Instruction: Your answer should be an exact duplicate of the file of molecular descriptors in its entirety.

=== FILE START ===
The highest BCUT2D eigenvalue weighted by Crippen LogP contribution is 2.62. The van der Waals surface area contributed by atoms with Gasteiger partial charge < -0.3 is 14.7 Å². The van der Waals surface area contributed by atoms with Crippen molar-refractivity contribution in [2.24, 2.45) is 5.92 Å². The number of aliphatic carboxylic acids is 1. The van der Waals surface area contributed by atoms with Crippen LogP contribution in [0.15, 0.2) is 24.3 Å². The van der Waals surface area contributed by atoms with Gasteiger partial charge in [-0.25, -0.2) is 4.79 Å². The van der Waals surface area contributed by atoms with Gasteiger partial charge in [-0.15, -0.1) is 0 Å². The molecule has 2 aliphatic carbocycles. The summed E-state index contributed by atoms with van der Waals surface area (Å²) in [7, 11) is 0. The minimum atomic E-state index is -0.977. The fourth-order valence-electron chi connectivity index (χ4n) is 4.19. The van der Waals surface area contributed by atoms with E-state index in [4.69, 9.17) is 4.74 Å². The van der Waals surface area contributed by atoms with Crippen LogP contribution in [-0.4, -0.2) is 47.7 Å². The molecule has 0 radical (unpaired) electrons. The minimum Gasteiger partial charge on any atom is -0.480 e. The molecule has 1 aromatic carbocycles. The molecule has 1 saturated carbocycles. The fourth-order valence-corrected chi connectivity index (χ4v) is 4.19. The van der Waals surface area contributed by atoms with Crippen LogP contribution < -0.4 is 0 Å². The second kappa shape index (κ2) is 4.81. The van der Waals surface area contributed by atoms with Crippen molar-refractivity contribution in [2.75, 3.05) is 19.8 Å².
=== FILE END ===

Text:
The highest BCUT2D eigenvalue weighted by Crippen LogP contribution is 2.62. The van der Waals surface area contributed by atoms with Gasteiger partial charge < -0.3 is 14.7 Å². The van der Waals surface area contributed by atoms with Crippen molar-refractivity contribution in [2.24, 2.45) is 5.92 Å². The number of aliphatic carboxylic acids is 1. The van der Waals surface area contributed by atoms with Crippen LogP contribution in [0.15, 0.2) is 24.3 Å². The van der Waals surface area contributed by atoms with Gasteiger partial charge in [-0.25, -0.2) is 4.79 Å². The van der Waals surface area contributed by atoms with Gasteiger partial charge in [-0.15, -0.1) is 0 Å². The molecule has 2 aliphatic carbocycles. The summed E-state index contributed by atoms with van der Waals surface area (Å²) in [7, 11) is 0. The minimum atomic E-state index is -0.977. The fourth-order valence-electron chi connectivity index (χ4n) is 4.19. The van der Waals surface area contributed by atoms with E-state index in [4.69, 9.17) is 4.74 Å². The van der Waals surface area contributed by atoms with Crippen LogP contribution in [-0.4, -0.2) is 47.7 Å². The molecule has 0 radical (unpaired) electrons. The minimum Gasteiger partial charge on any atom is -0.480 e. The molecule has 1 aromatic carbocycles. The molecule has 1 saturated carbocycles. The fourth-order valence-corrected chi connectivity index (χ4v) is 4.19. The van der Waals surface area contributed by atoms with Crippen LogP contribution < -0.4 is 0 Å². The second kappa shape index (κ2) is 4.81. The van der Waals surface area contributed by atoms with Crippen molar-refractivity contribution in [2.75, 3.05) is 19.8 Å².